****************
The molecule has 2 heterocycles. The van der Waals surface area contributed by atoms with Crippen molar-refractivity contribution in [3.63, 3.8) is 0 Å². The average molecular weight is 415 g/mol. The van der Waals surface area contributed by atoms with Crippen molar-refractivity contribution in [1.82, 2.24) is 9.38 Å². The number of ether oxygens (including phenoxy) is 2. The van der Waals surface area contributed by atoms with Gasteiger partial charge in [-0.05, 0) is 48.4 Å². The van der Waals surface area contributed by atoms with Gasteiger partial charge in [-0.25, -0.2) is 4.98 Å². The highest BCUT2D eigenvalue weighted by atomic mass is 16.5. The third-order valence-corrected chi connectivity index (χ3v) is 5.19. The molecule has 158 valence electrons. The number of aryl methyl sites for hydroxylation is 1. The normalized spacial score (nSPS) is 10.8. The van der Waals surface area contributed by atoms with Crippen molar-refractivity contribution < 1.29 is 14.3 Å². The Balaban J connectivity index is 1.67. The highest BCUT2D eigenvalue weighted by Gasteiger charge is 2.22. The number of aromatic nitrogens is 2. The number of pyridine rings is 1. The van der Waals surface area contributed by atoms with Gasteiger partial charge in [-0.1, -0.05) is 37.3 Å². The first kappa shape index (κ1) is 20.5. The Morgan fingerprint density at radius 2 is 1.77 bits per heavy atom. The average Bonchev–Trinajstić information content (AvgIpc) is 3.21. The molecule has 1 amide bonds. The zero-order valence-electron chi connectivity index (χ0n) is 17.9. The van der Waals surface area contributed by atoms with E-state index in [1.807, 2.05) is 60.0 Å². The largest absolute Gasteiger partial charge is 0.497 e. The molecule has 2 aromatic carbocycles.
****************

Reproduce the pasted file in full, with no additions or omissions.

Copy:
The molecule has 2 heterocycles. The van der Waals surface area contributed by atoms with Crippen molar-refractivity contribution in [3.63, 3.8) is 0 Å². The average molecular weight is 415 g/mol. The van der Waals surface area contributed by atoms with Crippen molar-refractivity contribution in [1.82, 2.24) is 9.38 Å². The number of ether oxygens (including phenoxy) is 2. The van der Waals surface area contributed by atoms with Gasteiger partial charge in [-0.05, 0) is 48.4 Å². The van der Waals surface area contributed by atoms with Gasteiger partial charge in [-0.25, -0.2) is 4.98 Å². The highest BCUT2D eigenvalue weighted by atomic mass is 16.5. The third-order valence-corrected chi connectivity index (χ3v) is 5.19. The molecule has 158 valence electrons. The number of aryl methyl sites for hydroxylation is 1. The normalized spacial score (nSPS) is 10.8. The van der Waals surface area contributed by atoms with Crippen molar-refractivity contribution < 1.29 is 14.3 Å². The Balaban J connectivity index is 1.67. The highest BCUT2D eigenvalue weighted by Gasteiger charge is 2.22. The number of aromatic nitrogens is 2. The number of pyridine rings is 1. The van der Waals surface area contributed by atoms with Gasteiger partial charge in [-0.1, -0.05) is 37.3 Å². The first kappa shape index (κ1) is 20.5. The Morgan fingerprint density at radius 2 is 1.77 bits per heavy atom. The average Bonchev–Trinajstić information content (AvgIpc) is 3.21. The molecule has 1 amide bonds. The zero-order valence-electron chi connectivity index (χ0n) is 17.9. The van der Waals surface area contributed by atoms with E-state index in [1.807, 2.05) is 60.0 Å². The largest absolute Gasteiger partial charge is 0.497 e. The molecule has 2 aromatic carbocycles.